What to watch: The good news for Disney is that, unlike previous quarters, analysts won’t be so focused on the numbers. And that’s partly because expectations are so low. The quarterly estimates above calls for year-over-year declines on both revenue and EPS. Still, on Tuesday the media and entertainment behemoth will need to convince the Street that its growth ambitions to compete with Netflix (NFLX) as a full over-the-top streaming platform is on track. Then there’s the topic of Twenty-First Century Fox (FOX , FOXA), which Disney has acquired and has yet to close. And, of course, we can’t discuss Disney without mentioning its sports network ESPN, which generates the lion share of profits, but also the bulk of its expenses.
General Motors (GM) - Reports after the close, Wednesday, Feb. 6
Wall Street expects GM to earn $1.22 per share on revenue of $36.48 billion. This compares to the year-ago quarter when earnings came to $1.65 per share on revenue of $37.72 billion.
What to watch: Although there are tons of reasons to be bearish the stock, including its recently-announced 2.7% decline in sales for Chevrolet, Cadillac and Buick brands, the company has delivered a positive earnings surprise in three out of the past four quarters. The prospects for the next two years, however, aren’t bright. Neither revenue or earrings is expected to grow during that span. It’s for this reason the company has begun to layoff workers in an effort to remain profitable. The reductions come as GM undergoes a massive restructuring announced by CEO Mary Barra in November. Wednesday’s earnings call may shed some light on how this restructuring will unfold.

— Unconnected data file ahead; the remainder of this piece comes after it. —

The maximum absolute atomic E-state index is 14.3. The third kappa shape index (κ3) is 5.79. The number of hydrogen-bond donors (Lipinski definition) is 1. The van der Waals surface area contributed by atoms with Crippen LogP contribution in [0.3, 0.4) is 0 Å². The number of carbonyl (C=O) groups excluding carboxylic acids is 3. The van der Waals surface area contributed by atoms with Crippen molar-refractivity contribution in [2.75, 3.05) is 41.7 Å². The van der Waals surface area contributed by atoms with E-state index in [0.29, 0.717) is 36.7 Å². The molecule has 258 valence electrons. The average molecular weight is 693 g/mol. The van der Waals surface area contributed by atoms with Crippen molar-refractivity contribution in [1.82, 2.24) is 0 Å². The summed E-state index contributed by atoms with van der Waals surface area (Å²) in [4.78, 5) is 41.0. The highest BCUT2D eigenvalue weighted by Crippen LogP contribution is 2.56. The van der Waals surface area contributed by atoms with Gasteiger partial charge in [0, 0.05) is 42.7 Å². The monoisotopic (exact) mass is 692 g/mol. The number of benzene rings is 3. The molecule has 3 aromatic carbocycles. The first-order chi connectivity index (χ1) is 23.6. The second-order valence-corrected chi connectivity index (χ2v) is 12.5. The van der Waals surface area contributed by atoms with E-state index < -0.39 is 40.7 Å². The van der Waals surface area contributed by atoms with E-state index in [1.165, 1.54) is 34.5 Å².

Twitter (TWTR) - Reports before the open, Thursday, Feb, 7
Wall Street expects Twitter to earn 25 cents per share on revenue of $869.5 million. This compares to the year-ago quarter when earnings came to 19 cents per share on revenue of $731.56 million.
What to watch: There’s no question that, after a tumultuous couple of years, Twitter has finally gotten things going in the right direction. But with that comes higher expectations. As such, the focus on Thursday is going to be on the numbers, which — due to the tougher year-over-year comparisons — will reveal just how much room for improvement the company has left. Namely, can it continue to achieve increased advertiser demand? What will 2019 guidance look like? And will the company’s commentary surrounding strategy and execution serve as a catalyst to get investors excited about said guidance?